By Michael A. Cohen Globe Columnist December 19, 2017
Bob Corker got his hand caught in the cookie jar.
Two weeks ago, the Tennessee Republican was the only GOP senator to vote against the party’s deficit-busting $1.5 billion tax cut. At the time, Corker claimed that his “guiding principle” as a senator is concern about “the rapidly growing $20 trillion national debt . . . on our children and grandchildren” and, as a result, he couldn’t vote for a bill that he said “could deepen the debt burden on future generations.”
On Friday, however, Corker abruptly changed his tune. Even though the latest version of the tax bill does nothing to address Corker’s deficit concerns, he announced that he was switching his vote from nay to yea. According to the Tennessee Republican, he could not pass up a “once-in-a-generation opportunity to make US businesses domestically more productive and internationally more competitive.” Advertisement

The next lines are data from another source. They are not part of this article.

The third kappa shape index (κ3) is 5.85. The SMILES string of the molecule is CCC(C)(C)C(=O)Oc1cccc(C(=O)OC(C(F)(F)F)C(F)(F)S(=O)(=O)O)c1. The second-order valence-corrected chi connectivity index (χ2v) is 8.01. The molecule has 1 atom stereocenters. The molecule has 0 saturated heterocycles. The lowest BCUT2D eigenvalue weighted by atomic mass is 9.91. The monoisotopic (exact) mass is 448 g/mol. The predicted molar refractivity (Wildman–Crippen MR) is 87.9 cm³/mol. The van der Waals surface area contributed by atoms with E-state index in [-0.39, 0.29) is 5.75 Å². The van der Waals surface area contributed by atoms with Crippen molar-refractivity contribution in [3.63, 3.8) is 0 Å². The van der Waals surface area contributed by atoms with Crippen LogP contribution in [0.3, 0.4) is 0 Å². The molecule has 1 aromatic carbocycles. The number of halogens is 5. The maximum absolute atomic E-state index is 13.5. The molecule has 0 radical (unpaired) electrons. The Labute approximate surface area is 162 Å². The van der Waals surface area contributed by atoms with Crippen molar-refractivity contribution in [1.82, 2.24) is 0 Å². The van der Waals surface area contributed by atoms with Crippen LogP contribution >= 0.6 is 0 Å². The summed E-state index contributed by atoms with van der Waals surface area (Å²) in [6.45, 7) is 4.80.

Considering his “principled” opposition to increasing the federal deficit, it was hard to see the logic of Corker’s about-face — that is, until we found out Corker would personally profit from the legislation. At the last minute, a provision was inserted into the GOP tax bill giving a generous tax break to real-estate related pass-through corporations and partnerships. As chance would have it, Corker happens to have significant holdings in companies that would benefit from this change. In fact, Corker made between $1.2 million and $7 million last year from such income, which means this late addition to the GOP tax bill could net Corker close to $1.2 million in tax savings.
_________________________ **** ATTENTION! BAD POLITICIANS ARE ELECTED BY GOOD PEOPLE WHO DON'T VOTE! ****